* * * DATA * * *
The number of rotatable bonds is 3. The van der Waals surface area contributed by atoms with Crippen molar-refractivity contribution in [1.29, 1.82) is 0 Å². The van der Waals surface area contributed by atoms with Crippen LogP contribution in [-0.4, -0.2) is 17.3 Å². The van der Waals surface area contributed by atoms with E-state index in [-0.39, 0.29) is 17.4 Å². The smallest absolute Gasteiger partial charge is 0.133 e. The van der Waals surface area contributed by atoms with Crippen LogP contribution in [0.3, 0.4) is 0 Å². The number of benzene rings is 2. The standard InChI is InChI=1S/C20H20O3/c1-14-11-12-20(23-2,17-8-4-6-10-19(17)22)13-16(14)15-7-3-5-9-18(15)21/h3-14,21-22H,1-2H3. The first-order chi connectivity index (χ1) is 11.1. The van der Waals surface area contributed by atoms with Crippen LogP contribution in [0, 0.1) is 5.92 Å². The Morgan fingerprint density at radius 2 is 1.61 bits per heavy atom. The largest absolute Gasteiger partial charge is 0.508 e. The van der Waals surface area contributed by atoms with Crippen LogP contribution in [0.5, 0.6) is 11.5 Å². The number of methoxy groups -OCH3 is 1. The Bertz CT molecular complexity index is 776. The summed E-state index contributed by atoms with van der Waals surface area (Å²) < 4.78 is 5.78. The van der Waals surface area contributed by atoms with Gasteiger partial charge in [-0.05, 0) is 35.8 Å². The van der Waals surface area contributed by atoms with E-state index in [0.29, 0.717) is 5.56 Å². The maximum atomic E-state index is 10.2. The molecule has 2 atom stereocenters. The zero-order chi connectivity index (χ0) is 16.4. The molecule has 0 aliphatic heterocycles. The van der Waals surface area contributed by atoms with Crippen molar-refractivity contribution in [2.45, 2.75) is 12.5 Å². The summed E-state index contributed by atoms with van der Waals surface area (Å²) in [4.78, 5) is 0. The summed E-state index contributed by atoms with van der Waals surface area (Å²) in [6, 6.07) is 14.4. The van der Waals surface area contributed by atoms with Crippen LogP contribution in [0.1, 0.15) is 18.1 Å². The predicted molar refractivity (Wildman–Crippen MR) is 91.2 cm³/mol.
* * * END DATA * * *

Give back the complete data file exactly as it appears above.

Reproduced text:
The number of rotatable bonds is 3. The van der Waals surface area contributed by atoms with Crippen molar-refractivity contribution in [1.29, 1.82) is 0 Å². The van der Waals surface area contributed by atoms with Crippen LogP contribution in [-0.4, -0.2) is 17.3 Å². The van der Waals surface area contributed by atoms with E-state index in [-0.39, 0.29) is 17.4 Å². The smallest absolute Gasteiger partial charge is 0.133 e. The van der Waals surface area contributed by atoms with Crippen LogP contribution in [0.3, 0.4) is 0 Å². The number of benzene rings is 2. The standard InChI is InChI=1S/C20H20O3/c1-14-11-12-20(23-2,17-8-4-6-10-19(17)22)13-16(14)15-7-3-5-9-18(15)21/h3-14,21-22H,1-2H3. The first-order chi connectivity index (χ1) is 11.1. The van der Waals surface area contributed by atoms with Crippen LogP contribution in [0, 0.1) is 5.92 Å². The Morgan fingerprint density at radius 2 is 1.61 bits per heavy atom. The largest absolute Gasteiger partial charge is 0.508 e. The van der Waals surface area contributed by atoms with Crippen LogP contribution in [0.5, 0.6) is 11.5 Å². The number of methoxy groups -OCH3 is 1. The Bertz CT molecular complexity index is 776. The summed E-state index contributed by atoms with van der Waals surface area (Å²) < 4.78 is 5.78. The van der Waals surface area contributed by atoms with Gasteiger partial charge in [-0.05, 0) is 35.8 Å². The van der Waals surface area contributed by atoms with E-state index in [0.29, 0.717) is 5.56 Å². The maximum atomic E-state index is 10.2. The molecule has 2 atom stereocenters. The zero-order chi connectivity index (χ0) is 16.4. The molecule has 0 aliphatic heterocycles. The van der Waals surface area contributed by atoms with Crippen molar-refractivity contribution in [2.45, 2.75) is 12.5 Å². The summed E-state index contributed by atoms with van der Waals surface area (Å²) in [4.78, 5) is 0. The summed E-state index contributed by atoms with van der Waals surface area (Å²) in [6, 6.07) is 14.4. The van der Waals surface area contributed by atoms with Crippen LogP contribution in [0.1, 0.15) is 18.1 Å². The predicted molar refractivity (Wildman–Crippen MR) is 91.2 cm³/mol.